Police allow zealots to storm Ahmadiyya mosque |
Religious zealots stormed the Ahmadiyya Mosque in Nakhalpara yesterday and seized the sect's books the government banned on January 8 apparently to calm anti-Ahmadiyya tempers.
Police accompanied five demonstrators of the anti-Ahmadiyya International Khatme Nabuwat Movement Bangladesh to the mosque after over 2,000 activists staged a protest procession, the latest in a series of anti-Ahmadiyya demonstrations against the Muslim sect since November last year.
Khatme Nabuwat raiders found two books of Bangla interpretations of the Quran and Bukhari Sharif, a Hadith collection -- and handed them over to police.
The activists of the outfit gathered at Rahim Metal Mosque in Tejgaon after Friday prayers and Khatme Nabuwat Amir Mahmudul Hasan Momtazi led the procession to the Ahmadiyya mosque.
"We appreciate the government for banning Ahmadiyya books, but it did not seize them and declare Ahmadiyyas non-Muslim. It prompted to act on our own," Khatme Nabuwat Secretary General Nazmul Haq told The Daily Star.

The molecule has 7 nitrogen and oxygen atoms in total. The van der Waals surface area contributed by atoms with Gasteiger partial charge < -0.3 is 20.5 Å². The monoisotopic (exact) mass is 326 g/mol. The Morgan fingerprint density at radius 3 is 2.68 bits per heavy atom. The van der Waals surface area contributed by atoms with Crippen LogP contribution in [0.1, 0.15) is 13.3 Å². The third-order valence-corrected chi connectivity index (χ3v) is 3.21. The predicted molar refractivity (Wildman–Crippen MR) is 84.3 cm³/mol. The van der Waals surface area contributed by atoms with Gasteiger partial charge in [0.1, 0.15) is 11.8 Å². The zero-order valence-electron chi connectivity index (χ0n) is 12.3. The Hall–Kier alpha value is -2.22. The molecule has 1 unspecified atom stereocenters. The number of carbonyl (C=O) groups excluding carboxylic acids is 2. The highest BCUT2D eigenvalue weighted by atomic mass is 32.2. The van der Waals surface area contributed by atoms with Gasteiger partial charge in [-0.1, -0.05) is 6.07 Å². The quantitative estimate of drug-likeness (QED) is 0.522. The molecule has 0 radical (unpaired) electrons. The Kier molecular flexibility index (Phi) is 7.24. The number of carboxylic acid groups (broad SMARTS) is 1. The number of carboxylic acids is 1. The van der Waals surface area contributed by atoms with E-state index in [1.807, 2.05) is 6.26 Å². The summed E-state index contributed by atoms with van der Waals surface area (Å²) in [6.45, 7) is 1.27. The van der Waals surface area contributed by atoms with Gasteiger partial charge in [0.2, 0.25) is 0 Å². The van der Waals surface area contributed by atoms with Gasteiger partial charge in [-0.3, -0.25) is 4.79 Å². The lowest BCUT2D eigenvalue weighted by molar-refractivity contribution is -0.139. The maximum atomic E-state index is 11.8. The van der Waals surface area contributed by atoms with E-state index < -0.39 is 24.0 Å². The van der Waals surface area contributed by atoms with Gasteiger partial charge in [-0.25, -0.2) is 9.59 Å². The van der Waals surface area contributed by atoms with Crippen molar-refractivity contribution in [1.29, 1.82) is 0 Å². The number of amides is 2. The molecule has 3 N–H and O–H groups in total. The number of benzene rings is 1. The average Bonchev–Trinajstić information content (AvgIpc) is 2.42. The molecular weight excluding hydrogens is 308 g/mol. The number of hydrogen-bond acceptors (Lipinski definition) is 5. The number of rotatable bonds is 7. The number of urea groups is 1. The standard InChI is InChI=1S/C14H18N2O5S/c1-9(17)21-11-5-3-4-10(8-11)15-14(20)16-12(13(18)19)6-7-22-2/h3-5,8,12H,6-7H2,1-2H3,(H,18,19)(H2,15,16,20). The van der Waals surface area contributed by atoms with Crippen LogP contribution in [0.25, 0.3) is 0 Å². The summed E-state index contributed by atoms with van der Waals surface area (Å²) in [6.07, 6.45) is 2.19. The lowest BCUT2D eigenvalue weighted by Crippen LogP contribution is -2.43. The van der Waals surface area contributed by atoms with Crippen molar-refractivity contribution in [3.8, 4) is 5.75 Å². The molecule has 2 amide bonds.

Accompanied by police officials, including Officer-in-Charge of Tejgaon Police Station Ruhul Amin, the outfit's Nayebe Amir Nur Hossain Nurani and four other leaders went in after law enforcers halted the procession a few yards short of the mosque.
Nakhalpara Ahmadiyya Jamaat unit President Qamrul Islam, Imam of the mosque Moazzem Hossain and local Ahmadiyya leader Rafiq Ahmad were present during the raid.
Minutes later, the anti-Ahmadiyya activists held a rally at Tejgaon Nabisco intersection with Momtazi presiding. Nazmul Haq, Abul Qashem, Abu Taher and Abdur Rahim Qashemi addressed the rally that scheduled a demonstration for May 29 to seize publications from Ahmadiyya mosques in Chittagong.
"They (Ahmadiyyas) are running anti-Islam activities, claiming to be Muslims. They have no right to use Islamic terms for them and identify their places of worship as mosques," Momtazi said.
Khatme Nabuwat will hold a rally at the Nabisco intersection on June 11, demanding that the government declare Ahmadiyyas non-Muslim.
"The raid shows an ominous sign," said Towhidul Islam, a spokesman for Ahmadiyyas. "The government banned our books under pressure from religious fanatics and police are now accompanying them into our mosques."
Another anti-Ahmadiyya group, Khatme Nubuwat Committee Bangladesh, threatened on April 6 to launch a broader movement if the government does not declare Ahmadiyyas non-Muslim by June.